Several hundred refinery workers rallied Monday to urge President Trump to fix the Renewable Fuel Standard, saying the federal ethanol-blending rule is creating an unfair and onerous burden for the region’s independent refiners.
In a driving rainstorm that became a metaphor for the storm that embattled refiners face in Washington, a bipartisan lineup of politicians, labor and business leaders called upon workers to pressure Trump to reconfigure the market for ethanol fuel credits, which they say has been hijacked by big oil interests and “Wall Street sharpies.”
“The people gathered today represent the manufacturing jobs that President Trump and Congress talk so much about preserving,” said Jeff Warmann, chief executive of Monroe Energy, which is owned by Delta Air Lines. “These are good jobs.”
“This is manufacturing,” said U.S. Rep. Patrick Meehan (R., Pa.). “You don’t have to bring it back. It’s here today. We just have to keep it.”
The rally was organized by the Fueling American Jobs Coalition headed by the refiners, who have been fighting an uphill battle in Washington to rework the Renewable Fuel Standard. The RFS requires blending biofuel, principally ethanol, into motor fuels.
The coalition is trying to redefine its message so that it does not appear opposed to the RFS, which has strong legislative support in farming states, where most of the corn ethanol is produced. Rather, they want the administration to reconfigure who is responsible for shouldering the cost of biofuel credits called RINs, or Renewable Identification Numbers.
“This is not a fight against biofuels,” said Warmann, who said Monroe Energy spends $500,000 a day for RINs, or more money per year than the $150 million Delta Air Lines spent in 2012 to buy the refinery.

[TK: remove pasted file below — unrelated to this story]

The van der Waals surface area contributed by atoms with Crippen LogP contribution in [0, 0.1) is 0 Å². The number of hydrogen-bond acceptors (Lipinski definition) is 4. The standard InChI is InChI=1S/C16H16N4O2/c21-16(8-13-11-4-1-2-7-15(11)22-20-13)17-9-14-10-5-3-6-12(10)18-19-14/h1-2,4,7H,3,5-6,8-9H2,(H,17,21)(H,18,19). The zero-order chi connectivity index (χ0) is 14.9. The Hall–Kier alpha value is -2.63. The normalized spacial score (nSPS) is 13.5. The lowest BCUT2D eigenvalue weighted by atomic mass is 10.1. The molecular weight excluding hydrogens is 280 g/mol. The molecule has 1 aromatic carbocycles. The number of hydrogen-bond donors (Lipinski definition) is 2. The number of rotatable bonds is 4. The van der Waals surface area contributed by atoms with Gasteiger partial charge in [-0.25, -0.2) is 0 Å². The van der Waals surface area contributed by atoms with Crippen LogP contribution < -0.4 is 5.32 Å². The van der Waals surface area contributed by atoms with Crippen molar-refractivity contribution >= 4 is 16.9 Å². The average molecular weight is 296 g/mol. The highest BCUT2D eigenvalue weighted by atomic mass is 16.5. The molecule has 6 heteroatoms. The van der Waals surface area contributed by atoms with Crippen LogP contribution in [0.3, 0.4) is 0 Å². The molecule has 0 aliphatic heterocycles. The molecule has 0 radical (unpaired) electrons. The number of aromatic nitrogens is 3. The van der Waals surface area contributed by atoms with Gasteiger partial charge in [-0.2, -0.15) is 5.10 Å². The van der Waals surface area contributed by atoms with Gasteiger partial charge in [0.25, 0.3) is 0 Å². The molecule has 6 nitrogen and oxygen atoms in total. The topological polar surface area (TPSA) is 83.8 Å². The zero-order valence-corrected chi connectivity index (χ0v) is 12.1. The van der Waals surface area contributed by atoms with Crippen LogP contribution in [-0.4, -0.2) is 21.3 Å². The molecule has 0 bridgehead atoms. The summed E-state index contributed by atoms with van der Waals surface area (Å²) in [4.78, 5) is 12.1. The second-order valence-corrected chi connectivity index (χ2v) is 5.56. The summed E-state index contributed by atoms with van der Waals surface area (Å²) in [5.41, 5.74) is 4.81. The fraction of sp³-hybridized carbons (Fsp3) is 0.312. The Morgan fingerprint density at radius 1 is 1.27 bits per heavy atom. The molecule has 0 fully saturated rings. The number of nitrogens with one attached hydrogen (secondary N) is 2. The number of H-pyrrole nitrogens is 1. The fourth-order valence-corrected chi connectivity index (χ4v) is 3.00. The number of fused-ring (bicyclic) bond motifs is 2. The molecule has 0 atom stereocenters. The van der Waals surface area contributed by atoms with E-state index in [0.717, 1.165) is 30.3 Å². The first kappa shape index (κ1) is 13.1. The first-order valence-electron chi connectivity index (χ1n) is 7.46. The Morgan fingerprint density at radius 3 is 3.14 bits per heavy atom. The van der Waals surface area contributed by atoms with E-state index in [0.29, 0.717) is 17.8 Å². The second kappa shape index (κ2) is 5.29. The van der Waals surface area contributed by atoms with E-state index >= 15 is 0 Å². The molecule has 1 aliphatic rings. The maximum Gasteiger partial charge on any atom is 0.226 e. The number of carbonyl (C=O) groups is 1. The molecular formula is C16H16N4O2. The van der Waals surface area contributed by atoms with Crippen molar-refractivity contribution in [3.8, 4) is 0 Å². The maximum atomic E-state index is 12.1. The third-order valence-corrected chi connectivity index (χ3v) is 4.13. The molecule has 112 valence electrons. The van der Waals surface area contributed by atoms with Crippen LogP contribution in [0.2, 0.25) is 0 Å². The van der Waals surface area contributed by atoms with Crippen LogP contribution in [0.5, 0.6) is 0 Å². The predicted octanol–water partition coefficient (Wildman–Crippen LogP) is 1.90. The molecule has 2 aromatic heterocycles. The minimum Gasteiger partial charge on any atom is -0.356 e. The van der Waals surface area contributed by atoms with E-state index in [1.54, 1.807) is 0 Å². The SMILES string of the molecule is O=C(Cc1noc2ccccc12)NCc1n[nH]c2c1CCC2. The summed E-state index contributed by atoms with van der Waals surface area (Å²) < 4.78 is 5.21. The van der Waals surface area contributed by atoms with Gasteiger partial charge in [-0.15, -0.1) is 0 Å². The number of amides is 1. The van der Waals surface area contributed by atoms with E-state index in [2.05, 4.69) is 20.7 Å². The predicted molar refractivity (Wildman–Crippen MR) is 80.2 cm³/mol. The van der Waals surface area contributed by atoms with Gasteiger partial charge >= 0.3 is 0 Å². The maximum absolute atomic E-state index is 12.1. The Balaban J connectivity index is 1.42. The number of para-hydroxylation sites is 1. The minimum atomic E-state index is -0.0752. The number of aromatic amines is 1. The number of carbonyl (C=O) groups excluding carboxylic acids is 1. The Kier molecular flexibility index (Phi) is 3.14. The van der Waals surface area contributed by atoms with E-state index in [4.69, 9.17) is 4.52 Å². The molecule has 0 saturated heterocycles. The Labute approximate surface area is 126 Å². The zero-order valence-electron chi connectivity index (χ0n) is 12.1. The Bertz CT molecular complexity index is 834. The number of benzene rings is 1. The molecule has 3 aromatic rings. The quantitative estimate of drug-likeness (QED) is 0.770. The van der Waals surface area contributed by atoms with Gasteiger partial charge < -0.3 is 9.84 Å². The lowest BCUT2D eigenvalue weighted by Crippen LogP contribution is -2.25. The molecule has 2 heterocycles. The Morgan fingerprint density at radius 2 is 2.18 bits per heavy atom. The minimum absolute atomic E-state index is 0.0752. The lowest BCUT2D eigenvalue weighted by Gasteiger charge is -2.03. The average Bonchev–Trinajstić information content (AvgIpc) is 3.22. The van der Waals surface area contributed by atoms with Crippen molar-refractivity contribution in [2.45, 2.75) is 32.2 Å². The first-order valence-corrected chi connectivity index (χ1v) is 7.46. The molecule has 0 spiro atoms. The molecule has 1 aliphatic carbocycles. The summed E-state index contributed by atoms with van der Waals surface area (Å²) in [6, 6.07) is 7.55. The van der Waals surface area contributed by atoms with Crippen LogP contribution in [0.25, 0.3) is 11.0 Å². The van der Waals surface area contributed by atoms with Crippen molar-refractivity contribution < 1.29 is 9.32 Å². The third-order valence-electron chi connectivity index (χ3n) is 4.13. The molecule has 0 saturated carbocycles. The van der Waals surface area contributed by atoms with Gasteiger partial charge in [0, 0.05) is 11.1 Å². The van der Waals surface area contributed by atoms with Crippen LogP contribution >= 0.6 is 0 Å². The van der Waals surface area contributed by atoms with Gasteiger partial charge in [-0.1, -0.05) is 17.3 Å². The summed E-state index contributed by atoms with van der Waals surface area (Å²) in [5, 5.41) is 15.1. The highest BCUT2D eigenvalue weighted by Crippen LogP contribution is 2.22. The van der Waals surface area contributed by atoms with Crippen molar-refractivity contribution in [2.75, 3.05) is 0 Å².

The RFS program, established in the Energy Independence and Security Act of 2007, is administered by the Environmental Protection Agency to force the industry to blend ever-increasing volumes of biofuel like ethanol into motor fuel. Every gallon of ethanol that is blended into fuel generates a RIN, which is then sold to a producer or importer of gasoline.
Integrated refiners, who blend fuel and distribute it to their own retail outlets, generate their own ethanol credits. But merchant refiners, who sell fuel to blenders, need to buy RINs on the market to meet their obligations. The price of a RIN has escalated from a few pennies to more than a dollar.
Independent refiners — including Monroe Energy; Philadelphia Energy Solutions, which operates the South Philadelphia refinery complex; and PBF Energy, which owns refineries in Paulsboro and Delaware City, Del — say the soaring cost of the credits does not benefit producers of biofuel, but large oil companies and traders that control the unregulated RINs market.
“All it’s doing is hurting the working men and women,” said U.S. Rep. Bob Brady (D., Pa.), who spoke at the rally, along with U.S. Rep. Ryan Costello (R., Pa.). “It’s just making the rich richer.”
Supporters of the refiners suggest that the EPA could step in and rewrite the RFS rules to put caps on the price of RINs or other market controls.